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Review: 'Blindness'

Set in a city where people are suddenly stricken with sightlessness, allegory never rises to level of believability.

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Julianne Moore, right, and Mark Ruffalo are shown in a scene from 'Blindness.'

Ken Woroner/AP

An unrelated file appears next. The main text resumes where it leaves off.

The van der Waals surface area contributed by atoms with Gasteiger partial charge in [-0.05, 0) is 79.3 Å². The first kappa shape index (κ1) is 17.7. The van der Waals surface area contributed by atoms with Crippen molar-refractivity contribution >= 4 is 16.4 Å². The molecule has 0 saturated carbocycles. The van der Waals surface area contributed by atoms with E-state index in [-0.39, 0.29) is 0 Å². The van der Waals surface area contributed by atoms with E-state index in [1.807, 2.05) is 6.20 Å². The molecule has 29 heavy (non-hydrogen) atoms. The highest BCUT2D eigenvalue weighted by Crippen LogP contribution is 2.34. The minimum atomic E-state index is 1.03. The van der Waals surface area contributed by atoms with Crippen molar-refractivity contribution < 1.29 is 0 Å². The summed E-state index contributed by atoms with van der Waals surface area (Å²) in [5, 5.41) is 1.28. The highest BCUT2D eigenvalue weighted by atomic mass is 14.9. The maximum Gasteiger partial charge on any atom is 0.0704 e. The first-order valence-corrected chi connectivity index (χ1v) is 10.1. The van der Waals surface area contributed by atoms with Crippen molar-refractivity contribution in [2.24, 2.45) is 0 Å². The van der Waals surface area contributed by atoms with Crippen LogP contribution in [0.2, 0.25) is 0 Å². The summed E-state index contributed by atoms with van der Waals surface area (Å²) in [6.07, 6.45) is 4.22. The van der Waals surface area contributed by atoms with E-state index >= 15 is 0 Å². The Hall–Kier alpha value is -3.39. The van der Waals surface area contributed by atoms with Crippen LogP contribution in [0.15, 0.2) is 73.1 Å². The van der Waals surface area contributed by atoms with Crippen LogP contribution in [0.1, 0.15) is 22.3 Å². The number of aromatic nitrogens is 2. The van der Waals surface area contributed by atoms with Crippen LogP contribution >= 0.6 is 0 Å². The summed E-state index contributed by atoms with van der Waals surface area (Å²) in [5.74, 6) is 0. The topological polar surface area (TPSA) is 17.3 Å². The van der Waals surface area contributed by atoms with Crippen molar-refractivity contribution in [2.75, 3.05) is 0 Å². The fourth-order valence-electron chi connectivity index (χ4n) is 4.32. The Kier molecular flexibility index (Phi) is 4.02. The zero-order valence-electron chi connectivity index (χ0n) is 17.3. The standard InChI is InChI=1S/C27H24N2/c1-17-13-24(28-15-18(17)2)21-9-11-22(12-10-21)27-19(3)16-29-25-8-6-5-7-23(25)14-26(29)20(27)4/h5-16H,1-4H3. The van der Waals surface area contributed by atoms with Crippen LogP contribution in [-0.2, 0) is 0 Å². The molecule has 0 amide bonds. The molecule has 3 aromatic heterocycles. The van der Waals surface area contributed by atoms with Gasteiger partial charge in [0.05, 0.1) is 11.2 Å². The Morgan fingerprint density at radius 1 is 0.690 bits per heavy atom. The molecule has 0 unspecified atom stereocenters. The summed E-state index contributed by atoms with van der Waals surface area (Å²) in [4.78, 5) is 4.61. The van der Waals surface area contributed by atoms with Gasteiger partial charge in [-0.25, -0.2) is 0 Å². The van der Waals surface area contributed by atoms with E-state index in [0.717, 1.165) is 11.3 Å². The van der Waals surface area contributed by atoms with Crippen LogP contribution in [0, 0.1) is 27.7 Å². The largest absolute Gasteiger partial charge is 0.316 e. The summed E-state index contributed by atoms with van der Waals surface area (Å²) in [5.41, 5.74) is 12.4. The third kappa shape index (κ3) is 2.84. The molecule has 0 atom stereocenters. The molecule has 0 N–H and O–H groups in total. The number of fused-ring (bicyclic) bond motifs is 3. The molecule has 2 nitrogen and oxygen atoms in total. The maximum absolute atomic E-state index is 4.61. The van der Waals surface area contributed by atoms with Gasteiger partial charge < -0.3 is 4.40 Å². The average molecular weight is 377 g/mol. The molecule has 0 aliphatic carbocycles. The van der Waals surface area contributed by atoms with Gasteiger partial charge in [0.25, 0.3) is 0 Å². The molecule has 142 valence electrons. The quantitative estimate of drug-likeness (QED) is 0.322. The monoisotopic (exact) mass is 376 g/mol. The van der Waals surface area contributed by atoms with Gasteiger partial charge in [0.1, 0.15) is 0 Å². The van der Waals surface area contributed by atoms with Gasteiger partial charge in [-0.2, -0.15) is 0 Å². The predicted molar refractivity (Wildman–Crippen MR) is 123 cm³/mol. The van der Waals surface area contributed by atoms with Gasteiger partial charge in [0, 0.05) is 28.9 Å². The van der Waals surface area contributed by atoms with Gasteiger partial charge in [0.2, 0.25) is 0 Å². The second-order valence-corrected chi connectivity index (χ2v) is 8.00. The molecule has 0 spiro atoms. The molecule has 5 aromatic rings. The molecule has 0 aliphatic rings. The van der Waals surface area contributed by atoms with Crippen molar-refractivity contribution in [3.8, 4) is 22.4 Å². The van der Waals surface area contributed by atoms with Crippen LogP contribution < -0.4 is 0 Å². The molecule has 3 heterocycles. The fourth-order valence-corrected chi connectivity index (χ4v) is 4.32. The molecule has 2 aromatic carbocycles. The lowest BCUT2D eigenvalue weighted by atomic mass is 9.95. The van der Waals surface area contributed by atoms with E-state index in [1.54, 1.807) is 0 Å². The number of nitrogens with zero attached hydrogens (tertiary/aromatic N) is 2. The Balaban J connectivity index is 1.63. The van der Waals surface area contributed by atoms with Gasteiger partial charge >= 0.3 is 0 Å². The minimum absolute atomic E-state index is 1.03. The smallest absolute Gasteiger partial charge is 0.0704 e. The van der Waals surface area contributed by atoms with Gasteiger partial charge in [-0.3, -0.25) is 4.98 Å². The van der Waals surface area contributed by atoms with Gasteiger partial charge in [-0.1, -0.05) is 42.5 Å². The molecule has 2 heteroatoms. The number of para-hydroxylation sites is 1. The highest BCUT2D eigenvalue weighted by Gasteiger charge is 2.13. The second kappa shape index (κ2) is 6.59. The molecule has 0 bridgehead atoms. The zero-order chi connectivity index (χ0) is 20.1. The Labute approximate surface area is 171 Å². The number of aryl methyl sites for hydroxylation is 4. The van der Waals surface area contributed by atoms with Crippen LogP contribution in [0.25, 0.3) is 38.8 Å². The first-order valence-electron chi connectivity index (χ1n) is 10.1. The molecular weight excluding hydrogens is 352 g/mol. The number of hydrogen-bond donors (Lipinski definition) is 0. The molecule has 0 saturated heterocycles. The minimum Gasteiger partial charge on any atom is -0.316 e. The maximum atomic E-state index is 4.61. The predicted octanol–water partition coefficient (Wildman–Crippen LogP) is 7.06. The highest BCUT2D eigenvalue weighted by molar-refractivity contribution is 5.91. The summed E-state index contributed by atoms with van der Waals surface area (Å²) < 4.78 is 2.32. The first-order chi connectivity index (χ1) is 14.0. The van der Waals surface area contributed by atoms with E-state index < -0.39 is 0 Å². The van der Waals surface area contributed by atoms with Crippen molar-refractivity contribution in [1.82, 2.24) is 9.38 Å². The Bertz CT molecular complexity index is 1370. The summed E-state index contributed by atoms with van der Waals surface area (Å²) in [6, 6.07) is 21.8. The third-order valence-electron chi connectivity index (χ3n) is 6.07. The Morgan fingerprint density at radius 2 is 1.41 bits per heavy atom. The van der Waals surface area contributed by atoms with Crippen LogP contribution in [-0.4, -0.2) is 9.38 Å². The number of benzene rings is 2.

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Based on the great 1995 novel by Nobel Prize winner José Saramago, "Blindness," directed by Fernando Meirelles, is one of the larger disappointments of the year. Set in a nameless English-speaking city where people are suddenly stricken with sightlessness, it's an allegory that never rises to the level of believability. After a powerful opening, when we see the first victim suddenly go blind while driving in traffic, the film devolves into a dystopian freak show and wastes many wonderful performers, including Mark Ruffalo and Julianne Moore. Grade: D (Rated R for violence including sexual assaults, language, and sexuality/nudity.)


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